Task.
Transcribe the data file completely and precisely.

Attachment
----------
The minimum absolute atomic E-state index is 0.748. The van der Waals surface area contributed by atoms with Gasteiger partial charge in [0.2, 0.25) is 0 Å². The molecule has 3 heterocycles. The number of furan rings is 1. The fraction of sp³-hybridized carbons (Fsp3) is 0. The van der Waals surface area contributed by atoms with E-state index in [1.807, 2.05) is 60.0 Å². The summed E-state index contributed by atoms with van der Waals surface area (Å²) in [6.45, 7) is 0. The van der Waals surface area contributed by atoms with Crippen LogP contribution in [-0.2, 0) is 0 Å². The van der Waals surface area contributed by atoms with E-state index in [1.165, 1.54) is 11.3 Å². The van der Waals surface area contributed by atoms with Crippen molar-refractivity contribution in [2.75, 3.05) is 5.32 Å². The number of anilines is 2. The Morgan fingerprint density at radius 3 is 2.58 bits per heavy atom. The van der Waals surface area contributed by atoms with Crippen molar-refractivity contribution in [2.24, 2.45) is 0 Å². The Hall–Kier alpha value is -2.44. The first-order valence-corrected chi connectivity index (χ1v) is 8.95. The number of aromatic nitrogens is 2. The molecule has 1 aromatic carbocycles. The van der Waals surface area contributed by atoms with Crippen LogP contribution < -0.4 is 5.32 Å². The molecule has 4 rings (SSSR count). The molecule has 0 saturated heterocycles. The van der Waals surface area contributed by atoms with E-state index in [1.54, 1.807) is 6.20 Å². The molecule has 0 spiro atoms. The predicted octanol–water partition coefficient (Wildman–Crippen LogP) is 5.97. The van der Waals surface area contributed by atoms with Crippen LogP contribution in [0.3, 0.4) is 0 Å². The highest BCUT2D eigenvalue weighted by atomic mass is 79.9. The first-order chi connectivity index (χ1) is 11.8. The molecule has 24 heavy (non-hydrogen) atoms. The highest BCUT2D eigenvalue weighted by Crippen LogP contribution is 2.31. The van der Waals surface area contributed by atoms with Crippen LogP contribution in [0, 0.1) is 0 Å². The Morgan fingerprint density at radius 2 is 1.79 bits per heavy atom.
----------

The minimum absolute atomic E-state index is 0.748. The van der Waals surface area contributed by atoms with Gasteiger partial charge in [0.2, 0.25) is 0 Å². The molecule has 3 heterocycles. The number of furan rings is 1. The fraction of sp³-hybridized carbons (Fsp3) is 0. The van der Waals surface area contributed by atoms with E-state index in [1.807, 2.05) is 60.0 Å². The summed E-state index contributed by atoms with van der Waals surface area (Å²) in [6.45, 7) is 0. The van der Waals surface area contributed by atoms with Crippen LogP contribution in [-0.2, 0) is 0 Å². The van der Waals surface area contributed by atoms with E-state index in [1.165, 1.54) is 11.3 Å². The van der Waals surface area contributed by atoms with Crippen molar-refractivity contribution in [2.75, 3.05) is 5.32 Å². The number of anilines is 2. The Morgan fingerprint density at radius 3 is 2.58 bits per heavy atom. The van der Waals surface area contributed by atoms with Crippen molar-refractivity contribution in [2.24, 2.45) is 0 Å². The Hall–Kier alpha value is -2.44. The first-order valence-corrected chi connectivity index (χ1v) is 8.95. The number of aromatic nitrogens is 2. The molecule has 1 aromatic carbocycles. The van der Waals surface area contributed by atoms with Crippen LogP contribution < -0.4 is 5.32 Å². The molecule has 4 rings (SSSR count). The molecule has 0 saturated heterocycles. The van der Waals surface area contributed by atoms with E-state index in [1.54, 1.807) is 6.20 Å². The molecule has 0 spiro atoms. The predicted octanol–water partition coefficient (Wildman–Crippen LogP) is 5.97. The van der Waals surface area contributed by atoms with Crippen LogP contribution in [0.3, 0.4) is 0 Å². The highest BCUT2D eigenvalue weighted by atomic mass is 79.9. The first-order chi connectivity index (χ1) is 11.8. The molecule has 24 heavy (non-hydrogen) atoms. The highest BCUT2D eigenvalue weighted by Crippen LogP contribution is 2.31. The van der Waals surface area contributed by atoms with Crippen LogP contribution in [0, 0.1) is 0 Å². The Morgan fingerprint density at radius 2 is 1.79 bits per heavy atom.